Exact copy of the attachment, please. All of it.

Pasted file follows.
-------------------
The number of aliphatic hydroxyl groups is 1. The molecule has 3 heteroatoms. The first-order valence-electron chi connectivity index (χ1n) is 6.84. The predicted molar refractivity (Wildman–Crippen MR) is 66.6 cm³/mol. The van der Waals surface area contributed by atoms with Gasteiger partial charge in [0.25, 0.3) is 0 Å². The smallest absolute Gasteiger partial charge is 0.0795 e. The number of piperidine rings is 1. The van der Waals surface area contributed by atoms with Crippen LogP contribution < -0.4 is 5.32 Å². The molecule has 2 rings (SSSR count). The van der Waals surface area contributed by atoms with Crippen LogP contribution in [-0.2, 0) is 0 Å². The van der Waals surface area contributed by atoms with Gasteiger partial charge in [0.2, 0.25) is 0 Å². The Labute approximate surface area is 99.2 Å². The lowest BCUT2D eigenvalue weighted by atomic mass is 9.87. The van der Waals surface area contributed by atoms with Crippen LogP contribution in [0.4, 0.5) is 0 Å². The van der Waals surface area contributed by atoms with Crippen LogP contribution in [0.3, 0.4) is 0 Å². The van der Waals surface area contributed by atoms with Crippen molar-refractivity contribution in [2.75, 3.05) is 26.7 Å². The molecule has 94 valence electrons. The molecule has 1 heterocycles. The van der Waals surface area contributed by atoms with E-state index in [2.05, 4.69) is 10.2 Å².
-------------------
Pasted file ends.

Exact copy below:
The number of aliphatic hydroxyl groups is 1. The molecule has 3 heteroatoms. The first-order valence-electron chi connectivity index (χ1n) is 6.84. The predicted molar refractivity (Wildman–Crippen MR) is 66.6 cm³/mol. The van der Waals surface area contributed by atoms with Gasteiger partial charge in [0.25, 0.3) is 0 Å². The smallest absolute Gasteiger partial charge is 0.0795 e. The number of piperidine rings is 1. The van der Waals surface area contributed by atoms with Crippen LogP contribution < -0.4 is 5.32 Å². The molecule has 2 rings (SSSR count). The van der Waals surface area contributed by atoms with Crippen LogP contribution in [-0.2, 0) is 0 Å². The van der Waals surface area contributed by atoms with Gasteiger partial charge in [0.2, 0.25) is 0 Å². The Labute approximate surface area is 99.2 Å². The lowest BCUT2D eigenvalue weighted by atomic mass is 9.87. The van der Waals surface area contributed by atoms with Crippen LogP contribution in [0.4, 0.5) is 0 Å². The van der Waals surface area contributed by atoms with Crippen LogP contribution in [0.3, 0.4) is 0 Å². The van der Waals surface area contributed by atoms with Crippen molar-refractivity contribution in [2.75, 3.05) is 26.7 Å². The molecule has 94 valence electrons. The molecule has 1 heterocycles. The van der Waals surface area contributed by atoms with E-state index in [2.05, 4.69) is 10.2 Å².